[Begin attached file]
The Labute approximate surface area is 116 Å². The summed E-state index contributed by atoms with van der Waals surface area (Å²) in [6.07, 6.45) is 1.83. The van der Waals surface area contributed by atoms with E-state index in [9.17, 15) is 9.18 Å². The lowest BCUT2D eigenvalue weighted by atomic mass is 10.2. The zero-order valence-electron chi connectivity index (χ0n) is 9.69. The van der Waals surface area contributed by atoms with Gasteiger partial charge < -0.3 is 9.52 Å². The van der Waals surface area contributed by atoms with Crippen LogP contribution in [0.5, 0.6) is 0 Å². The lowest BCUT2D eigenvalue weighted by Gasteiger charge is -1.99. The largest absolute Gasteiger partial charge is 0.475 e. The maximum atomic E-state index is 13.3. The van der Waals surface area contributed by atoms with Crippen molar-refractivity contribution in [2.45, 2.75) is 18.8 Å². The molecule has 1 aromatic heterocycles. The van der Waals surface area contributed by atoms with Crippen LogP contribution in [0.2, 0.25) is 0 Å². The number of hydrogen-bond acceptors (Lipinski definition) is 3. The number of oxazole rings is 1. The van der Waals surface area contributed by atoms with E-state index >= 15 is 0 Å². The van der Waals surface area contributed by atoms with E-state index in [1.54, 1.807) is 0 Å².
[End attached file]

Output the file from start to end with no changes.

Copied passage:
The Labute approximate surface area is 116 Å². The summed E-state index contributed by atoms with van der Waals surface area (Å²) in [6.07, 6.45) is 1.83. The van der Waals surface area contributed by atoms with E-state index in [9.17, 15) is 9.18 Å². The lowest BCUT2D eigenvalue weighted by atomic mass is 10.2. The zero-order valence-electron chi connectivity index (χ0n) is 9.69. The van der Waals surface area contributed by atoms with Gasteiger partial charge < -0.3 is 9.52 Å². The van der Waals surface area contributed by atoms with Crippen LogP contribution in [0.5, 0.6) is 0 Å². The lowest BCUT2D eigenvalue weighted by Gasteiger charge is -1.99. The largest absolute Gasteiger partial charge is 0.475 e. The maximum atomic E-state index is 13.3. The van der Waals surface area contributed by atoms with Crippen molar-refractivity contribution in [2.45, 2.75) is 18.8 Å². The molecule has 1 aromatic heterocycles. The van der Waals surface area contributed by atoms with Crippen LogP contribution in [0.2, 0.25) is 0 Å². The number of hydrogen-bond acceptors (Lipinski definition) is 3. The number of oxazole rings is 1. The van der Waals surface area contributed by atoms with E-state index >= 15 is 0 Å². The van der Waals surface area contributed by atoms with E-state index in [1.54, 1.807) is 0 Å².